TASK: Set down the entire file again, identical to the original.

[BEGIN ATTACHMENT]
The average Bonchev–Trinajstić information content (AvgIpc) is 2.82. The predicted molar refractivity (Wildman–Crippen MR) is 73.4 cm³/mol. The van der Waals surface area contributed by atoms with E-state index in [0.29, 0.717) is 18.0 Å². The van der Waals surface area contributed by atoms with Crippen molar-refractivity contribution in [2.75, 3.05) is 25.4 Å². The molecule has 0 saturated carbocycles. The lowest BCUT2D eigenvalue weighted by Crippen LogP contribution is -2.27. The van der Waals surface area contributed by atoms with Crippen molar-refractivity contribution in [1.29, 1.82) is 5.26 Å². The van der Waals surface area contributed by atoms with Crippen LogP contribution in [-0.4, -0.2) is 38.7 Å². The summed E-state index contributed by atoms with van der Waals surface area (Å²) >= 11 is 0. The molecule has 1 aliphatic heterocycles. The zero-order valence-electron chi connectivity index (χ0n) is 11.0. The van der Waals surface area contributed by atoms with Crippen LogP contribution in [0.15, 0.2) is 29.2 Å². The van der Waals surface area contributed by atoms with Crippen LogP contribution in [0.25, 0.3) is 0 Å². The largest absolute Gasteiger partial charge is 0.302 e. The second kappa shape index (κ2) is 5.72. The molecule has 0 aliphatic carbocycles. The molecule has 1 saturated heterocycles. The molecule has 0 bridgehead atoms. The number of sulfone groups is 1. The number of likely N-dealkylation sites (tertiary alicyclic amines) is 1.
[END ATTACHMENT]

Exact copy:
The average Bonchev–Trinajstić information content (AvgIpc) is 2.82. The predicted molar refractivity (Wildman–Crippen MR) is 73.4 cm³/mol. The van der Waals surface area contributed by atoms with E-state index in [0.29, 0.717) is 18.0 Å². The van der Waals surface area contributed by atoms with Crippen molar-refractivity contribution in [2.75, 3.05) is 25.4 Å². The molecule has 0 saturated carbocycles. The lowest BCUT2D eigenvalue weighted by Crippen LogP contribution is -2.27. The van der Waals surface area contributed by atoms with Crippen molar-refractivity contribution in [1.29, 1.82) is 5.26 Å². The van der Waals surface area contributed by atoms with Crippen LogP contribution in [-0.4, -0.2) is 38.7 Å². The summed E-state index contributed by atoms with van der Waals surface area (Å²) >= 11 is 0. The molecule has 1 aliphatic heterocycles. The zero-order valence-electron chi connectivity index (χ0n) is 11.0. The van der Waals surface area contributed by atoms with Crippen LogP contribution in [0.15, 0.2) is 29.2 Å². The van der Waals surface area contributed by atoms with Crippen LogP contribution in [0.25, 0.3) is 0 Å². The largest absolute Gasteiger partial charge is 0.302 e. The second kappa shape index (κ2) is 5.72. The molecule has 0 aliphatic carbocycles. The molecule has 1 saturated heterocycles. The molecule has 0 bridgehead atoms. The number of sulfone groups is 1. The number of likely N-dealkylation sites (tertiary alicyclic amines) is 1.